In a recent case, the Supreme Court upheld a lower-court judgment to dismiss an application under Order 40(8) of the Civil Procedural Rules requesting enforcement measures 18-and-a-half years after an initial judgment had been handed down.(1)

However, the appeal was dismissed on two grounds. First, the debt had not been established and second, there had been such a long delay in applying for the adoption of the enforcement measures.


On 31 May 1993 the appellants secured a judgment against the respondents (Action 679/1992), jointly and separately, for C£18,432 plus interest at 6% per annum and costs. This action concerned a car loan agreement. The first respondent was also ordered to hand over the vehicle in question to the appellants for sale by public auction.

The debtor paid various amounts between 31 May 1993 and 18 October 1999. When an enforcement application was submitted in 1999, a balance of €15,010 remained with interest at 6% per annum from 8 November 1993. In addition, on 24 September 1999 it was stated before the courts that the order against the first respondent to hand over the vehicle to the appellants had been complied with. On the basis of the above statement, it was reasonably assumed that the vehicle had been delivered to the appellants as ordered.

Supreme Court judgment

The Supreme Court first dealt with the common law legal framework under which:

a judgment creditor is in general entitled to enforce a money judgment which he has lawfully obtained against a judgment debtor by all or any of the means of execution prescribed by the relevant rules of court.(2)

The Supreme Court further stated that creditors have this right when a debtor's judgment fails to comply with the judgment given against them. Further, it may be exercised within 10 years from the date of the judgment without court permission,(3)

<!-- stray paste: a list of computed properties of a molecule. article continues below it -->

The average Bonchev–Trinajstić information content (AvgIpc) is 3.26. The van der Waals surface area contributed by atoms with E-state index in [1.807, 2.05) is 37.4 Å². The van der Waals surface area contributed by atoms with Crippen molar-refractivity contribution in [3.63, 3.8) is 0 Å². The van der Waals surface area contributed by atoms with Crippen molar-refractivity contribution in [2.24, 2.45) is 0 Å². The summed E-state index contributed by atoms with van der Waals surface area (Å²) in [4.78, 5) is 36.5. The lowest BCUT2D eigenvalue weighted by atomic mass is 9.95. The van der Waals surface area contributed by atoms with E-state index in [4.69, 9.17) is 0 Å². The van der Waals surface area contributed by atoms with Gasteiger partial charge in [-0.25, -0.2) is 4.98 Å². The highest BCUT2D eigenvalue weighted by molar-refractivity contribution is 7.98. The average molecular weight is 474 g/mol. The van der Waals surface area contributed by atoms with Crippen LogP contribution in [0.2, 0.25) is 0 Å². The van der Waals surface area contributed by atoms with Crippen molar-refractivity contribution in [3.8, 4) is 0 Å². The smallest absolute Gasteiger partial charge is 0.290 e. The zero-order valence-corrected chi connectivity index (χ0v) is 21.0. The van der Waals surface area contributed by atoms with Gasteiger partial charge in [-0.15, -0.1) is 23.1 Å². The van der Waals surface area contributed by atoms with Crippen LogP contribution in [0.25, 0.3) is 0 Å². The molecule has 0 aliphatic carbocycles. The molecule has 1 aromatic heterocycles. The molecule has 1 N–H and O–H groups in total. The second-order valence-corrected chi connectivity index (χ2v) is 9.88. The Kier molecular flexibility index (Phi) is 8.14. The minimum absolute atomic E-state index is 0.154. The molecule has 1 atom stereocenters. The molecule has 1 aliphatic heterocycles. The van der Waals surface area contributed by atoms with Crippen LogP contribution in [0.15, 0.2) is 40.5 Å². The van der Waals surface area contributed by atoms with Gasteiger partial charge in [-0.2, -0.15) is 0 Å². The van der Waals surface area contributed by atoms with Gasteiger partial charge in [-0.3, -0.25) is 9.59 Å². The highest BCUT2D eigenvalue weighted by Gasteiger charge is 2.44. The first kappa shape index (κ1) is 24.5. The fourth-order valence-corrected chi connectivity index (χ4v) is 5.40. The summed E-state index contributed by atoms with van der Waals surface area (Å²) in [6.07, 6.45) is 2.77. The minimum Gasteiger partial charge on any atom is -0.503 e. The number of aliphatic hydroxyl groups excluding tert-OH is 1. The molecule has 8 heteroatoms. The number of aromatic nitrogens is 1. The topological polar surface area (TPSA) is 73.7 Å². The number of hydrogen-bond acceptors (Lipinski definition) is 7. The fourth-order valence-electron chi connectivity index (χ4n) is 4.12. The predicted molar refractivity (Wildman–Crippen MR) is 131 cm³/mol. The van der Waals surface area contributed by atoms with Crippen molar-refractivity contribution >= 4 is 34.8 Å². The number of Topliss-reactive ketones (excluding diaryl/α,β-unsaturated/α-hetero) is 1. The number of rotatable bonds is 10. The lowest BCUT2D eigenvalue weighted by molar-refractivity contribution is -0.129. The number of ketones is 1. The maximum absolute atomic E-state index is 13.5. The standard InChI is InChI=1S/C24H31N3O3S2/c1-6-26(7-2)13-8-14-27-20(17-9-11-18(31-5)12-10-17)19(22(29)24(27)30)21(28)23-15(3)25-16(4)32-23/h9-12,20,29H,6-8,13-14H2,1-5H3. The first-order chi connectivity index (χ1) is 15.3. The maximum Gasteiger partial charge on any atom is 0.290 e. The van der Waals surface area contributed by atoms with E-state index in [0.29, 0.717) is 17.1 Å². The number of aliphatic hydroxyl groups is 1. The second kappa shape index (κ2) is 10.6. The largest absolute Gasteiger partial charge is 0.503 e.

after which it is exercised via leave of court pursuant to Order 40 of the Civil Procedural Rules. The court then grants leave for enforcement measures, exercising its discretion, provided that the creditors in question have demonstrated that:

a part of the debt still exists;

the enforcement methods used at the time were unfruitful, so additional measures are necessary; and

new measures could lead to the recovery of the debt and satisfy the judgment.

The Supreme Court added that a creditor's inactivity in the execution of enforcement measures must be specifically substantiated in order for the courts to justify leave after the 10-year period.

The Supreme Court held that in examining this aspect of the application, the lower court had observed that no determination had been made regarding the fate of the vehicle in question (ie, whether it had been sold and if so at what price and whether any money received had been lodged to repay all or part of the debt). Thus, the first-instance court rightly raised the issue of the failure to satisfy the condition of whether the debt still existed, as no evidence had been provided to the court in this regard. As a result, the above condition could not be satisfied.

Finally, the Supreme Court addressed the second ground for dismissing the appeal (ie, the delay in taking measures to recover the debt). Although the court accepted that some action had been taken during the first six years following the first-instance decision, for almost 13 years the appellants had done nothing to execute their judgment against the respondents and no explanation was put forward for this.

The Supreme Court saw no reason to intervene in how the first-instance court had exercised its discretion and the appeal was dismissed with costs against the appellants.


(1) Cyprus Popular Bank Public Co Ltd v 1 PK 2 SL 3 AS 4 GL 5 LL, Civil Appeal 219/2012, 31 January 2019.

(2) Roberts Petroleum v Bernard Kenny Ltd [1982] 1 All ER 685, p 690.

(3) With a relevant amendment to Order 40(8) on 9 September 2011, the six-year period was replaced by a 10-year period.

Publisher: International Law Office

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